(left to right) Mr. Carel de Rooy, UNICEF Representative, Bangladesh, Anwar Hossain Sikder, Acting Country Director, Plan Bangladesh, Md. Nuruzzaman, Chief Engineer, Department of Public Health Engineering, Jahangir Kabir Nanak, State Minister, MO Local Government, Rural development and Cooperatives, Mr. Monzur Hossain, Secretary Local Government division, and Col. Kamruzzaman Khan, Principal, Dhaka Residential Model College, begin the hand washing at the Dhaka Residential Model School and College field, Dhaka, Bangladesh on the occasion of Global Hand Washing Day 2010, on 20 October 2010. More than fifty thousand students from different educational institutions on Wednesday assembled at the Residential Model School and College in the city and pledged to wash their hands with soap as part of the observance of Global Hand washing Day 2010. Students from primary and secondary schools including madrasas took part in the one-day event to celebrate the third Global Hand Washing Day.  According to a report by UNICEF and WHO , Bangladesh is among the 10 countries in the world that report the largest number of child deaths due to diarrhea. A total of 50,800 children under the age of five years die every year in Bangladesh from diarrheal diseases. The death toll worldwide is 3.5 million. Research shows that washing hands with soap is a highly cost-effective health practice that can reduce the incidence of diarrheal disease by over 40 per cent. But, despite its life-saving potential, effective handwashing is seldom practiced as many people do not use soap and only wash one hand. Global Handwashing Day was launched in 2008 as a public-private partnership with Unilever, UNICEF and Governments as key players. The partnership is now endorsed by 13 international and national organizations. Although the world celebrated the day on the 15th of October, Bangladesh is observing it on the 20th since the 15th was a public holiday. Children from a various schools show their clean hands after washing them with soap at the Dhaka Residential Model School and College field, Dhaka, Bangladesh on the occasion of Global Hand Washing Day 2010, on 20 October 2010.More than fifty thousand students gathered at the Residential Model School and College and pledged to wash their hands with soap. By making the pledge, children are making a promise to themselves and their communities to always practice good hygiene and help to reduce the occurrence of diarrheal diseases. The children demonstrated hand washing with soap along with dignitaries including the State Minister of the Local Government Division, Jahangir Kabir Nanok, UNICEF Representative, Carel de Rooy, and other partners.  According to a report by UNICEF and WHO , Bangladesh is among the 10 countries in the world that report the largest number of child deaths due to diarrhea. A total of 50,800 children under the age of five years die every year in Bangladesh from diarrheal diseases. The death toll worldwide is 3.5 million. Research shows that washing hands with soap is a highly cost-effective health practice that can reduce the incidence of diarrheal disease by over 40 per cent. But, despite its life-saving potential, effective handwashing is seldom practiced as many people do not use soap and only wash one hand. Global Handwashing Day was launched in 2008 as a public-private partnership with Unilever, UNICEF and Governments as key players. The partnership is now endorsed by 13 international and national organizations. Although the world celebrated the day on the 15th of October, Bangladesh is observing it on the 20th since the 15th was a public holiday.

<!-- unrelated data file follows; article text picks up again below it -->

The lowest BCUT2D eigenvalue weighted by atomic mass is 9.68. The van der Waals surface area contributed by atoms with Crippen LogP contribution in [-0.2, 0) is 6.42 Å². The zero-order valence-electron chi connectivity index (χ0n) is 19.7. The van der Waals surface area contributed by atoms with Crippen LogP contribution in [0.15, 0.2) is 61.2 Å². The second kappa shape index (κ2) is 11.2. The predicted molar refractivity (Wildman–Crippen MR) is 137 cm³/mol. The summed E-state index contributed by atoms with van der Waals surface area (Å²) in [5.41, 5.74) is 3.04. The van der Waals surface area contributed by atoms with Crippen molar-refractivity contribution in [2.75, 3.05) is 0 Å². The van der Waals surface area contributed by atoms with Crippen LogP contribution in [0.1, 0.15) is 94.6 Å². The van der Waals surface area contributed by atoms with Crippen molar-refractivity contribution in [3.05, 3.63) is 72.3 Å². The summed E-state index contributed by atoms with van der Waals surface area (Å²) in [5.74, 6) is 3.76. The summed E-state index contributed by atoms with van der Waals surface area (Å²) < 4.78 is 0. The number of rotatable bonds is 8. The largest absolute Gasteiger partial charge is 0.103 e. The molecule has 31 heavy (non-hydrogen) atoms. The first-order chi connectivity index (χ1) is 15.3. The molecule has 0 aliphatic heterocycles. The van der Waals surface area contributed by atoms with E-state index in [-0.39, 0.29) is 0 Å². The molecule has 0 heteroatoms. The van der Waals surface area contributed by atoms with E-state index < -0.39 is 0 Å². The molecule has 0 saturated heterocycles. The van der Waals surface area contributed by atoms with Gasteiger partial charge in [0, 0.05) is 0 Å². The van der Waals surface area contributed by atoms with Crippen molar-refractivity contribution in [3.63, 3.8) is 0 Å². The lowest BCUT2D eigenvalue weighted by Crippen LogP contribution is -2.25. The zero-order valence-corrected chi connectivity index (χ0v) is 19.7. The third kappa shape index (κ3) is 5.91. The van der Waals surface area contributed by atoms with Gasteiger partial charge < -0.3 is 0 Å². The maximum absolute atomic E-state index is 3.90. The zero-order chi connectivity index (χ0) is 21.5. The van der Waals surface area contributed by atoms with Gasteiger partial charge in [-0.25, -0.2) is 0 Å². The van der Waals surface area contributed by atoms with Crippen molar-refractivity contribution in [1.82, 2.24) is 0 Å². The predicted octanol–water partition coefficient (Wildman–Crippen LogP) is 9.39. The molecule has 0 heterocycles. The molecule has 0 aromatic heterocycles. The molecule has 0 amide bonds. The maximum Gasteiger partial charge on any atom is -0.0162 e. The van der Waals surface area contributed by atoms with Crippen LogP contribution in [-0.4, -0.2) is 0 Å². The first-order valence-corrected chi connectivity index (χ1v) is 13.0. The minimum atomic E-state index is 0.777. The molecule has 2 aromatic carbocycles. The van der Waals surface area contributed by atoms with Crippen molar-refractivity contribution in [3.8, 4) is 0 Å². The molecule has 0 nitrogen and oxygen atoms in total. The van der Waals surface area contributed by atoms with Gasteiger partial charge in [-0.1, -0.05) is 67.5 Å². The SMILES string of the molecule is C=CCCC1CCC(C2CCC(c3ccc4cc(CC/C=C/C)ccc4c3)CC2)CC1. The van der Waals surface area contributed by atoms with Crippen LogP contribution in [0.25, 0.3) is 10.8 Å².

“We are happy that this year other countries are following Bangladesh’s example,” Dooley says. “While we adults are always trying to discourage bad habits in children, the good habit of handwashing with soap is one we want every child to develop.”

About Global Handwashing Day:

Global Handwashing Day is celebrated on October 15. The Global Public-Private Partnership for Handwashing with Soap initiated Global Handwashing Day in 2008, and it is endorsed by governments, international institutions, civil society organisations, NGOs, private companies and individuals around the globe. Please visit www.globalhandwashingday.org

Please click here to view the press release and related photos of
Global Handwashing Day Campaign in Hong Kong

Please click here to visit to official webpage of
Global Handwashing Day Campaign in Hong Kong